British Columbia·TREADING WATER

This paramedic commutes 6 hours to work in Vancouver because he can't afford to live there

Nearly 200 B.C. paramedics commute from places like Vancouver Island and the Okanagan every four days to get to their full-time jobs on the Lower Mainland.

Metro Vancouver's affordability crisis pushing professionals out to homes in Okanagan, Vancouver Island

Paramedic Mark Crighton often travels six hours every four days to get to work in Vancouver from his home in Parksville, B.C. (Martin Diotte/CBC)

At the end of his 12-hour shift as a paramedic Mark Crighton goes "home" to a spare bedroom at a relative's house in Richmond, B.C. 

Crighton, 46, works in Vancouver, but lives in Parksville, B.C., on Vancouver Island, and can travel up to six hours each way depending on traffic and ferry conditions.

He makes the journey at the start and end of his four-day rotations because, he says, it's too expensive to live in the Lower Mainland.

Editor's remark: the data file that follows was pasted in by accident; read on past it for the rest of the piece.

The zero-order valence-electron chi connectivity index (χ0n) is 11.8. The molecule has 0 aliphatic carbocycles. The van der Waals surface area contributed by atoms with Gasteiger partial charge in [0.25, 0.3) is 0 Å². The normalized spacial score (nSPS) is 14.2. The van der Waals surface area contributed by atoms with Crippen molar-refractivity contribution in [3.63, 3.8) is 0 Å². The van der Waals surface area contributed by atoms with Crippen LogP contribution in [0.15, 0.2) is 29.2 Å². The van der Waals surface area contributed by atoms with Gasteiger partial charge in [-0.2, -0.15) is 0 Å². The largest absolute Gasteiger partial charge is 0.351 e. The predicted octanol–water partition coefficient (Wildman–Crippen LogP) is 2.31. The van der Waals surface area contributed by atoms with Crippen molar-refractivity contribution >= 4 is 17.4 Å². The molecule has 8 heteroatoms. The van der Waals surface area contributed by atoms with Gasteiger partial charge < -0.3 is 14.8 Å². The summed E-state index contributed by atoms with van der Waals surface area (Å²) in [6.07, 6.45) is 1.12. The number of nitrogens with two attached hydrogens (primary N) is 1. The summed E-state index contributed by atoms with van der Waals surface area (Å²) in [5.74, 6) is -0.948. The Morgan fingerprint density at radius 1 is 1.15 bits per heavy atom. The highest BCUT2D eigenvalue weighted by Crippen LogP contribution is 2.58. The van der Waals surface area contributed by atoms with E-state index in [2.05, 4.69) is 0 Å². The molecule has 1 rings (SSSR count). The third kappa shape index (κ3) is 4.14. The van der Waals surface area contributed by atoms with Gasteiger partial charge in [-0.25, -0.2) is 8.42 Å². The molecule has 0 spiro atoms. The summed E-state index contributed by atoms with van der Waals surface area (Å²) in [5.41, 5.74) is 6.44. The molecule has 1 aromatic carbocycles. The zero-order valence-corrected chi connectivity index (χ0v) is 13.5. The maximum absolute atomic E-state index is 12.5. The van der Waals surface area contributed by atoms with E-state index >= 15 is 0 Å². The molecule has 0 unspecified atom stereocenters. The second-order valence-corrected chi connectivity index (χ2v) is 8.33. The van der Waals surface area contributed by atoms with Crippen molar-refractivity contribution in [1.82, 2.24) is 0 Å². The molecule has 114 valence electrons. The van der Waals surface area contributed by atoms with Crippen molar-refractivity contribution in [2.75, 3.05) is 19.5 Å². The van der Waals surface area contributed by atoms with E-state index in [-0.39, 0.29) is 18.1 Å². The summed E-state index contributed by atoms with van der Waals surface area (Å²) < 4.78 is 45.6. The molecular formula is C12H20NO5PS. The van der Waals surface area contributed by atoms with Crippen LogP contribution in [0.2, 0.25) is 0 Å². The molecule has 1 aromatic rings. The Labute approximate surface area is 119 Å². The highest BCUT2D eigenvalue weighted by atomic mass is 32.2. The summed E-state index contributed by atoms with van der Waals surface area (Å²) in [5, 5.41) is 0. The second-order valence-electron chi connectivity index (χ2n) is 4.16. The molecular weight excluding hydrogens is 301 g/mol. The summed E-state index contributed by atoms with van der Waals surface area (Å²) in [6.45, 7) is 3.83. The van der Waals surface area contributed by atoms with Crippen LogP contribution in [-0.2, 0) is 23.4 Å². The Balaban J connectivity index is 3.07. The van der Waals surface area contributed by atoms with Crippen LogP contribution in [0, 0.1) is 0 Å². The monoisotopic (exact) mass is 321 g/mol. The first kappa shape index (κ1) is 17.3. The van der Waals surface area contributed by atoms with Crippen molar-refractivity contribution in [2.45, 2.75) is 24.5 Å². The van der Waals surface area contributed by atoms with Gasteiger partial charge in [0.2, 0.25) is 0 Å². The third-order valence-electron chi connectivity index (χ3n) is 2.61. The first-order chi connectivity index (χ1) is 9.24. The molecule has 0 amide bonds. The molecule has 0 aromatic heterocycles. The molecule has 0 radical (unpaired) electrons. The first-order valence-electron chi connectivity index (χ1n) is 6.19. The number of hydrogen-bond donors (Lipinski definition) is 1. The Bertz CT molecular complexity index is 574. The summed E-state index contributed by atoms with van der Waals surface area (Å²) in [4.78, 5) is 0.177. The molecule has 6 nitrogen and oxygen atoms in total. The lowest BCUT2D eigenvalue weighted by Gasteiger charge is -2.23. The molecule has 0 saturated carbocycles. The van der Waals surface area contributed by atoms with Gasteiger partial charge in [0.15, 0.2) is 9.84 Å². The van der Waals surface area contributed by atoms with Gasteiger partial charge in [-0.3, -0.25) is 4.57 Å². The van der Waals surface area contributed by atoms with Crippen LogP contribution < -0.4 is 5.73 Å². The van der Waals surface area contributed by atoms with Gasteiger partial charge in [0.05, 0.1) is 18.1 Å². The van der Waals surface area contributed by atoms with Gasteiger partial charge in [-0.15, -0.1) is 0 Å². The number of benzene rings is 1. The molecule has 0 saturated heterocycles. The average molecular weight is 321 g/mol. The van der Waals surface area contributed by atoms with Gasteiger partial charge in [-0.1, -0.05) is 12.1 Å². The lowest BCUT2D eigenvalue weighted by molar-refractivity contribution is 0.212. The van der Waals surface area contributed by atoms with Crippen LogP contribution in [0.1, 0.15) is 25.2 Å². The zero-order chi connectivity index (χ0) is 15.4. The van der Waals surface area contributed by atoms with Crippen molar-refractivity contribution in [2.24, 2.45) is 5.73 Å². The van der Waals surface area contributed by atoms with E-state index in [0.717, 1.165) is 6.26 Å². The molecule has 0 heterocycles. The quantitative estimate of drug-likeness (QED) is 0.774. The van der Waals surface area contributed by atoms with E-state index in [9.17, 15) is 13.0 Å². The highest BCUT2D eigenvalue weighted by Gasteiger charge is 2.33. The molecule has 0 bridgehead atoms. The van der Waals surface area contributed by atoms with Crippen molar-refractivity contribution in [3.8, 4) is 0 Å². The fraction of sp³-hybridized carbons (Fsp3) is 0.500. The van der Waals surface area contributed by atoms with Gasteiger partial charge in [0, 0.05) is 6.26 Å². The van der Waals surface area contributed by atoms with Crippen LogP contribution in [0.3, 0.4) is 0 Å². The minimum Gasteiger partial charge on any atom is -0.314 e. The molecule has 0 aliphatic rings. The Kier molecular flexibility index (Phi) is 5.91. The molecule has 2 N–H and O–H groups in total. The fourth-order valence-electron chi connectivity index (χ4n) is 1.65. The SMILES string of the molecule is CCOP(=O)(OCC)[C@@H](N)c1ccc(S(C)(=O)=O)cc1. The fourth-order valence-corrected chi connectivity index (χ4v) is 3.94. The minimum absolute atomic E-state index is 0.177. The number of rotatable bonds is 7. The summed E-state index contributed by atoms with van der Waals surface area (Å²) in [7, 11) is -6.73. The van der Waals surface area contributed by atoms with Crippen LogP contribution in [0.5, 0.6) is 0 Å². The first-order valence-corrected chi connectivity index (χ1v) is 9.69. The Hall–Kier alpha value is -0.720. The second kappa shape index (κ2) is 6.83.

"I would love to go home and to see my wife, but it's the price I pay to do the job," said Crighton on a snowy night outside Vancouver's Downtown Eastside ambulance station. 

Crighton is one of nearly 200 B.C. paramedics who work full time in Metro Vancouver, but live as far away as Vancouver Island or the Okanagan so they can make ends meet. 

The first responders and their union say Metro Vancouver's affordability crisis is forcing people to make choices they never would have made in the past. 

Shift change at the ambulance station on Vancouver's Downtown Eastside sees some paramedics head to temporary lodgings because they can't afford to live permanently in the Lower Mainland. (Martin Diotte/CBC )